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The watchman and southron. (Sumter, S.C.) 1881-1930, October 19, 1904, Image 1

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Persistent link: http://chroniclingamerica.loc.gov/lccn/sn93067846/1904-10-19/ed-1/seq-1/

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'SSTS SCKTBK WATOBKAir, Established April, i860* * "Be Just and Fear not-Let all the Ends thoa Aims't at be thy Country's, tay God's and Truth's. THE TKCS SOUTHRON,. Established jone. 15?
-?c&olidated kng. i, 1881.
% M'i??tko?? m?t Soi?t|m
<3k Osteeil;
SDMTER,- S. (\
V-v-- TEBKS :
fl 50 per aa nara-ic advaDoe.
*?"-. ... - ' \
Oo-1 Square Sret insertion............_"$1 u)
Svery subsequent insertion-,. 50
Contracts for three months, or Ico?er wib>
. ?e sande at reduced rates.
JLll comnaaoicatione which robaerve private
interests will beeharsred for as advertisccnts.
Ooirnariee and tributes of respects will be
" ?barged fer.
!? m:n mm.
twelve Speeches i aids by Ur,
Davis, a Wir!wind Campaign
the Venerable Candidate.
Cumberland, Md., Oct IL-Henry
G. Davis, Democratic vice president
irl candidate, bas mads a flying start
on "his whirlwind can.paign through
Maryland and West Vi rginia, Leav?
ing Baltimore this morning on a spe?
cial train over the Ba ltimore & Ohio
railroad, he has made an sven dozen
speechs, arranged the details bf every
meeting, introduced his: corps of cam?
paigners to the audience in all the
West Virginia to wast visited, has
struck out viogrously on State issues,
done the greater part of the talking
and .tonight is the freshest from
fatigue of any member of,the party.
Bailies were held t might in Pied
^gl^nd Keysr ,W. Va., each of an
s duration and several others of
that tinks." Many cf tbe talks
were made from the rear of the pri?
ais car Graceland, occupied by Mr. ?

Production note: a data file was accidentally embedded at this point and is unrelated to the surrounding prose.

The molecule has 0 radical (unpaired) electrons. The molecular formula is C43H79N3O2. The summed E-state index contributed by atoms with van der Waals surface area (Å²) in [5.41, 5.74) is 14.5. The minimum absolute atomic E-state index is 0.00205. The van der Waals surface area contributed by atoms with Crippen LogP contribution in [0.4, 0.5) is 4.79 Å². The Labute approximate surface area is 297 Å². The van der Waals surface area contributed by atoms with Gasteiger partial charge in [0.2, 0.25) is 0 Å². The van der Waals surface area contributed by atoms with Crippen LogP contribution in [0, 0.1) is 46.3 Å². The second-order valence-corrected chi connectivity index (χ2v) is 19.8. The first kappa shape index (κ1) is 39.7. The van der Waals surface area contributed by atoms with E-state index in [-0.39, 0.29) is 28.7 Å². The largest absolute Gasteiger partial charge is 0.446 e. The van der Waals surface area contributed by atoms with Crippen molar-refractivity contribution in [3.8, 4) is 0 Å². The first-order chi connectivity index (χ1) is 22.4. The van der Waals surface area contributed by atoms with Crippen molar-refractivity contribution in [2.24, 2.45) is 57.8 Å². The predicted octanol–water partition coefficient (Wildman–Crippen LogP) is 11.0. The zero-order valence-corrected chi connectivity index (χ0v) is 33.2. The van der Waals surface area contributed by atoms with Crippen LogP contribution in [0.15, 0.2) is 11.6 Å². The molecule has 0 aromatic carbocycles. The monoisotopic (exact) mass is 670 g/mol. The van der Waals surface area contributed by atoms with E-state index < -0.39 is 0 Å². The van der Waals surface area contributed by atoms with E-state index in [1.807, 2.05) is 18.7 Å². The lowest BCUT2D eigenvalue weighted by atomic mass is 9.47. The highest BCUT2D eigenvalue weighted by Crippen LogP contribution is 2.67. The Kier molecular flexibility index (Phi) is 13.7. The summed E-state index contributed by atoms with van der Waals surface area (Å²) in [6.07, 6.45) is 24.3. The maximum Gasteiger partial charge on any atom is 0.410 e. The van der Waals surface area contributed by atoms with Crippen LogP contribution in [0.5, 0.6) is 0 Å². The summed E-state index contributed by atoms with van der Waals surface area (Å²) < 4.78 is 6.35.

"avis and his campaigners.
The reception tendered , the candi?
ce and his retinue cf speakers was
lif?rm in courtesy i nd was marked
y enthasiasm varying according to
he size of theandiences and the popu?
lation of the towns visi ted. -
f- Ai the meeting here Mr. Davis con
F eluded with a few remarks and turned
the meeting over to Mr. Hill and
Senator Daniel. Mr. Hill dwelt on
the "tariff to a considerable estent,
arguing the necessity i Dr a revision no
matter what party, was successful in
the election. Senator Daniel touched
srpon by the live issues of the day, pre?
senting a pie-ture of Republican mis?
takes and of Democratic prospects.
Martiasfe?rg, W. Vs., was complete?
ly captured by the Dai is special. For
\ mer Senator Faulkner presided at
this meeting.
Mr. Davis dwelt at; some length on
State issues. Be reviewed the recent
work of the noa partisan tax commis?
sion, of which he was a member, and
declared that its recommendation that
Hgtfee revenues of the State should be
-, raised eutirely by taxing the corporate
interest, had been entirely, ignored
cy the Republican legislature which
. /had taxed the farme:: and let the cor?
porations ?ff ^ scot free. Senator
Daniel and Mr. Hill followed, touch?
ing on national issues.
Mr. G???sfsith Thompson Took His
Own Life With Pisto!.
Special to The State.
Lacrens, Oct. H.-Mr. Goldsmith
Thompson, a well i nown young man
anda son of Judge (). G. Thompson,
committed -suicide la:-t night at the
home of his father, five miles sonth
of the eily, by shooting himself
through the head with a revolver.
He c.ccap?e? ? room alone and upon
investigation after tte startling report
of t?ie pistol at 1 o'clock at night, a
member c f the family found the young
mau in bis bed in au unconscious con?
dition with a woand ia his right tem?
ple.- Dr. A. J. Christopher of the
city was hastily summoned, bet the
wounded ?nan never rallied and died
shortly, before 5 o'colck this morning.
Be had been ia ill health some time
and bad become despondent, a fact
that is attributed as tue cause of his
act. He was about 32 years old and
Autos Not Wanted.
- Cumberland, Md., Oct H.-The
county court of Grant county, W.
Va., probably the finest touring coun?
ty in the state, bas passed an order
prohibiting the running of automo?
biles in the county because, the order
says ** injury to both the person and
property of some of its citizens has
been sustained.,?
Tbe- order states that the public
sentiment of tbe cou nty is against the
running of automobiles on its high?
ways. Tbe several superintendents
and surveyors of roads are directed to
strictly enforce the order. Any vio?
lation is subject to $100 fine.
Pill Pleasure.
If yon ever took Dewitt's Litvla Early
Rirer* Uu biliousness or courti nation you
kb' w what pill plea me i*, These famous
little pilli? cleanse tue liver ar d rid the *ys
nm of ah bil** without producing ^t?pleap
ant elf ec P. They do not gripe, sicken or
weaken, but pleasantly give tone and
strt-sgth to the tissues and organs of the
f toma? h. liver and I o ? els. For sale by
Olin B. Davis.
- -mmmm^-**' ?^??^
One of the State parvis published
an article to the effect that two of
the circuit jadges would resign soon
on account of ill health, and the next
day a denial was sent ont from Co?